Welcome to CSE 160!

Computational methods permeate the sciences, engineering, and even the humanities. You need a foundational understanding of computation and practical data analysis in order to be successful in science, engineering, business, and other professions.

CSE 160, “Introduction to Data Programming with Applications”, is an introductory programming class that meets this need. You will learn to write small programs in the Python programming language to solve real-world scientific and engineering problems. This will be useful in your classes, your research, and your jobs.


In CSE 160:

Why another programming class?

UW offers a variety of excellent introductory programming classes. No one of them is best for all students. We provide a webpage to help you decide among them. That webpage also contains information about substituting CSE 160 for other UW requirements.

Some characteristics of CSE 160 include:

Why Python?

Many programming languages and computational tools exist to help you analyze data. These include Excel, MATLAB, R, C/C++, Java, and others. Python is a particularly good choice. It is a complete programming language. It is simple to learn and easy to write and read. You can get started with it right away. It comes with excellent libraries that will simplify your programs.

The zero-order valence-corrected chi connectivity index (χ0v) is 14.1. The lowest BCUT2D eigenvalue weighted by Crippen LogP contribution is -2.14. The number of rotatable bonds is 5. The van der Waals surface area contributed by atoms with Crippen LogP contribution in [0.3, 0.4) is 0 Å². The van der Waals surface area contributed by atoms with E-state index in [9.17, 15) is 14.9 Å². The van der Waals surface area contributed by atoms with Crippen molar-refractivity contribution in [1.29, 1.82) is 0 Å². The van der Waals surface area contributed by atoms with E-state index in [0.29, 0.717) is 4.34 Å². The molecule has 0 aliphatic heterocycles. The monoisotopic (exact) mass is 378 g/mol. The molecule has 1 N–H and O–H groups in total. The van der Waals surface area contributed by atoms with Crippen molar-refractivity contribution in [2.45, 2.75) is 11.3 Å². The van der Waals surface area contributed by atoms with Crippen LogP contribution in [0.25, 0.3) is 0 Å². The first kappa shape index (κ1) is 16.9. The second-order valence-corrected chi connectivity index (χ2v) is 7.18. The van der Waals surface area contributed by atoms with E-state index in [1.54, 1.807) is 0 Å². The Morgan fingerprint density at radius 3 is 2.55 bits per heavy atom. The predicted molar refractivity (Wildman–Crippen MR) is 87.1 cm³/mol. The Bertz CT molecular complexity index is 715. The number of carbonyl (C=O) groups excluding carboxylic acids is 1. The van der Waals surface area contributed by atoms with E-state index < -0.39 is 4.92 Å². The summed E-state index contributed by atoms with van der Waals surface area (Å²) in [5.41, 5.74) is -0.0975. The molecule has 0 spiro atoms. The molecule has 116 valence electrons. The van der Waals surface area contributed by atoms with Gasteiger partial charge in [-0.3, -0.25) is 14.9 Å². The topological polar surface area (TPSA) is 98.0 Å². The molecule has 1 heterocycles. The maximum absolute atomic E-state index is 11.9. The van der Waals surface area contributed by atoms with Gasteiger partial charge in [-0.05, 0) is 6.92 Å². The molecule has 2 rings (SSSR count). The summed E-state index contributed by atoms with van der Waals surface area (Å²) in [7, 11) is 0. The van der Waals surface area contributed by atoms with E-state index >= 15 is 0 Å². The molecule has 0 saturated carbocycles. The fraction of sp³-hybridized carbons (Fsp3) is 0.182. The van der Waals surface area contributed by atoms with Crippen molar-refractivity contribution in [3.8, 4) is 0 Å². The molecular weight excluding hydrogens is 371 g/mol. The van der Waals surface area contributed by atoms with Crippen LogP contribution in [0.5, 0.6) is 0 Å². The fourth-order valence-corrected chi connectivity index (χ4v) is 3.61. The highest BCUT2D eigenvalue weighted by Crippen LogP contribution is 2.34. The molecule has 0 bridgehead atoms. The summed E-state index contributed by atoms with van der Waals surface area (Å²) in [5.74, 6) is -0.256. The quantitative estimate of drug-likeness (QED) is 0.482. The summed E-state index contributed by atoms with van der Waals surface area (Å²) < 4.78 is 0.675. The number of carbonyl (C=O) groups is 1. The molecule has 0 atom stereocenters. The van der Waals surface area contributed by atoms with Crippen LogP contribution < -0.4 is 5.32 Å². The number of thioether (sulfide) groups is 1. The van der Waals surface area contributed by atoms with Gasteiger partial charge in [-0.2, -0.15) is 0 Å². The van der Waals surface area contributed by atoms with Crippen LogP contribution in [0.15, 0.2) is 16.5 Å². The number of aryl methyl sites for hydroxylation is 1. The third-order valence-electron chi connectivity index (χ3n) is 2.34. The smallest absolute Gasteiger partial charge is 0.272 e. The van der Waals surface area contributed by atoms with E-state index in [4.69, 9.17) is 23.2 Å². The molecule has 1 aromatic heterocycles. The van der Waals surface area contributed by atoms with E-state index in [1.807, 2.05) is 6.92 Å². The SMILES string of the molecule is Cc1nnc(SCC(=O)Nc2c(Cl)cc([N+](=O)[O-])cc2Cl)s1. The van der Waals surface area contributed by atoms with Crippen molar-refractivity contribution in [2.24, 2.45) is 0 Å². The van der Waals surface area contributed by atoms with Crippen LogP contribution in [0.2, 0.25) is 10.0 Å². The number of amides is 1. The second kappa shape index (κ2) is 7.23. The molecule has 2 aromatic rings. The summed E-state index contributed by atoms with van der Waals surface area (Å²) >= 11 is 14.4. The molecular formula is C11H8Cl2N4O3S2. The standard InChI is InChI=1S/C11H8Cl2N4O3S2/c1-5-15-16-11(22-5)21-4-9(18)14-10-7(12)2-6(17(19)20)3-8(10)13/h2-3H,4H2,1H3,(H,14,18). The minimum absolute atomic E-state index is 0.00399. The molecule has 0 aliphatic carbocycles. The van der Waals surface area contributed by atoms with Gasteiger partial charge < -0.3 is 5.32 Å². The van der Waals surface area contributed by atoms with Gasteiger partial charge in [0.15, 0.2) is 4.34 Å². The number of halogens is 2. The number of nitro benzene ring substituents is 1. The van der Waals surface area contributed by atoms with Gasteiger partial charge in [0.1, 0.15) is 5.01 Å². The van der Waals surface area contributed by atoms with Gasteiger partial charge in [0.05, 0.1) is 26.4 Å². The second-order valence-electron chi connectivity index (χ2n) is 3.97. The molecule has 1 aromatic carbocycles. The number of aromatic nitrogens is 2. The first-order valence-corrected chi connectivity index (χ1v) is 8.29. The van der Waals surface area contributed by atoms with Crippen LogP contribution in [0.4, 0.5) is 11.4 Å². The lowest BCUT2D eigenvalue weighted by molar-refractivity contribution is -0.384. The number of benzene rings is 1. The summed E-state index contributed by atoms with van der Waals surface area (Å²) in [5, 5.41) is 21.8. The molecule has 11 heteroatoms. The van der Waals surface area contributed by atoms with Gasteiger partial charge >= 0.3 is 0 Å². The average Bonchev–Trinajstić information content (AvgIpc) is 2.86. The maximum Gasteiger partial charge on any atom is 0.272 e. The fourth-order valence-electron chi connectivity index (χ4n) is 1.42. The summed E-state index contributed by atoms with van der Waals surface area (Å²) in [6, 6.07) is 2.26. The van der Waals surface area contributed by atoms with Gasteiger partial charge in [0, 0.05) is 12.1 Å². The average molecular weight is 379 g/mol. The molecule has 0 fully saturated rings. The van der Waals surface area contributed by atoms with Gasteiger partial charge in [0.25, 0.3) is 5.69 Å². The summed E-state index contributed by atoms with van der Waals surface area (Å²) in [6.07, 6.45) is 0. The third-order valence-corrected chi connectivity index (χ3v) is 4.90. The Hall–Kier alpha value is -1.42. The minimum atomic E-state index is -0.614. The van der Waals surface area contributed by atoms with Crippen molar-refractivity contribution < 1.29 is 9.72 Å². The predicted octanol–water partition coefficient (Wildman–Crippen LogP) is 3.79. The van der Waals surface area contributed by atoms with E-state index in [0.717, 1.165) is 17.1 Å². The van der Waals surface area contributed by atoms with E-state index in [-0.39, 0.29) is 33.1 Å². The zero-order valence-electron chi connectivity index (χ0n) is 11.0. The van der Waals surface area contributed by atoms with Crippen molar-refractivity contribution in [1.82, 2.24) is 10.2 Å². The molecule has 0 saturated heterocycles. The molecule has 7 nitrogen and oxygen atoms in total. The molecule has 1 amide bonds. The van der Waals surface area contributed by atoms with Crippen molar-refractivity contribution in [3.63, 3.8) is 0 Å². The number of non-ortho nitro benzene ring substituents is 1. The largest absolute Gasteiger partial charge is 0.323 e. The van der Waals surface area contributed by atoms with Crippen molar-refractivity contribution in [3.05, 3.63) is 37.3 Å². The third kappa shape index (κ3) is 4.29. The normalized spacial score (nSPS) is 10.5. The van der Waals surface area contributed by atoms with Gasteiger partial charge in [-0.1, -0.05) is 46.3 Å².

The Goals section described the high-level goals of the class. Its real objective is to teach you basic problem analysis and computational thinking, and to enable you to apply them in practice to extract meaning from a dataset. Doing so requires you to logically organize data; to design algorithms; to formulate them in a way that computers can execute; to test, identify problems, and find solutions; and to communicate the results.

At a lower level, here are the topics that the class teaches to help you achieve the course's goals.

Python concepts:
Expressions, values, types, variables, programs & algorithms, control flow, file I/O, the Python execution model
Data structures:
List, set, dictionary (mapping), tuple, graph (from a third-party library)
List slicing (sublist), list comprehension (shorthand for a loop)
Mutable and immutable data structures
Distinction between identity and (abstract) value